People with different abilities have been given a hand by techies. Two weeks ago we featured an article where a tech company was able to make a wireless wheelchair that is able to communicate with the user. In addition to that, researchers reported that they have discovered a cure for blindness.
Hadeel Ayoub, a student from Goldsmiths, University of London has invented a smart glove which translates sign language into speech. Spoken language is not used by everybody since we have people who do not have the ability to speak and hear.
However, Ayoub has decided to solve the problem with a glove that converts gestures into understandable text on a display or audible dialogue. The wireless SignLanguageGlove is designed to make communication easier for those with impediments or disabilities, and has already gone through three prototype stages.
The SignLanguageGlove interpreted gestures made by the user into visual letters on a screen and comprised of sensors, a microcontroller board and a four digit graphic numerical display. Cnet reports that, Five flex sensors were also installed on the glove to track five fingers. The second prototype was more efficient and used smaller software, while the newest third version incorporates a text-to-speech chip. The majority of the gloves’ equipment is sewn into the lining.
“I didn’t want all the wires to intimidate users, making them feel the glove will be complicated to use or really fragile,” Hadeel explained. “People tend to lean to the cautious side when approached with new high-tech products which contradicts the main purpose of this glove, which is to help make lives easier.”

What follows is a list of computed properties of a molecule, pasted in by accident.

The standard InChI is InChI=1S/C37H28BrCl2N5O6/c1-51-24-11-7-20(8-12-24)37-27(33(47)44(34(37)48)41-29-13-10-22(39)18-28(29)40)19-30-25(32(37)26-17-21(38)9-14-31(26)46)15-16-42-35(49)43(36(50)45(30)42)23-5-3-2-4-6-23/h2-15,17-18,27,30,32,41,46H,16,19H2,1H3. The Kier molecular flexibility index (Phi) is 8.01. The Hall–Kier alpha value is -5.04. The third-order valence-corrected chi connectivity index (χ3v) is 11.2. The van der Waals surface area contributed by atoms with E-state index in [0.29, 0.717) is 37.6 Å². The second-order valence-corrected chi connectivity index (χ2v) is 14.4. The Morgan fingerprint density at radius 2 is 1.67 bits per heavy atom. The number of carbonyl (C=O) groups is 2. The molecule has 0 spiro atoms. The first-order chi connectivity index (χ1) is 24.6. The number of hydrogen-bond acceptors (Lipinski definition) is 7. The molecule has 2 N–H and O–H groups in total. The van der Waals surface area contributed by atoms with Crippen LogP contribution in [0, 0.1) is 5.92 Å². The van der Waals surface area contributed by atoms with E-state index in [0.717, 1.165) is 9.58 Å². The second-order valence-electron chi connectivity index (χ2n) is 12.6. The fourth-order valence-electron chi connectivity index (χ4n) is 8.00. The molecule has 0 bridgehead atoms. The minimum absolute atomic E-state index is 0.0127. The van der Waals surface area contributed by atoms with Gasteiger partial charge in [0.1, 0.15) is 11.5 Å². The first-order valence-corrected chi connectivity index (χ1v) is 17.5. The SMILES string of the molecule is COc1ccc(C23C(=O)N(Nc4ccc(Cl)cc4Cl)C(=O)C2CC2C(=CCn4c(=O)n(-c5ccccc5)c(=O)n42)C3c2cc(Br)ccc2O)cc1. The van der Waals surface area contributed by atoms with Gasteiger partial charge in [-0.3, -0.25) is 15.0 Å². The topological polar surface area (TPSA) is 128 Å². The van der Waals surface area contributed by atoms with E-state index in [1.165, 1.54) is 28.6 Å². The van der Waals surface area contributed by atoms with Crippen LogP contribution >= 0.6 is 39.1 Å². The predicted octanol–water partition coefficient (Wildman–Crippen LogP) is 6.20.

The student is currently working on a smartphone application that will receive the glove’s output through Wi-Fi. He hopes toto eventually integrate a translation feature which will allow for real-time translation in multiple languages, a motion sensor for better mapping and a small glove which would be suitable for children.
In future, the student will make a Glove hardware version that will have the ability to send texts and emails based on the glove’s interpretation of gestures.
“I had one mission when I started this project and it was to facilitate communication between all kinds of disabilities, eliminating barriers between people who have a visual, hearing or speech impairment,” Hadeel said. “Once I’ve incorporated Wi-Fi and translation features into it the glove will be useful for all.”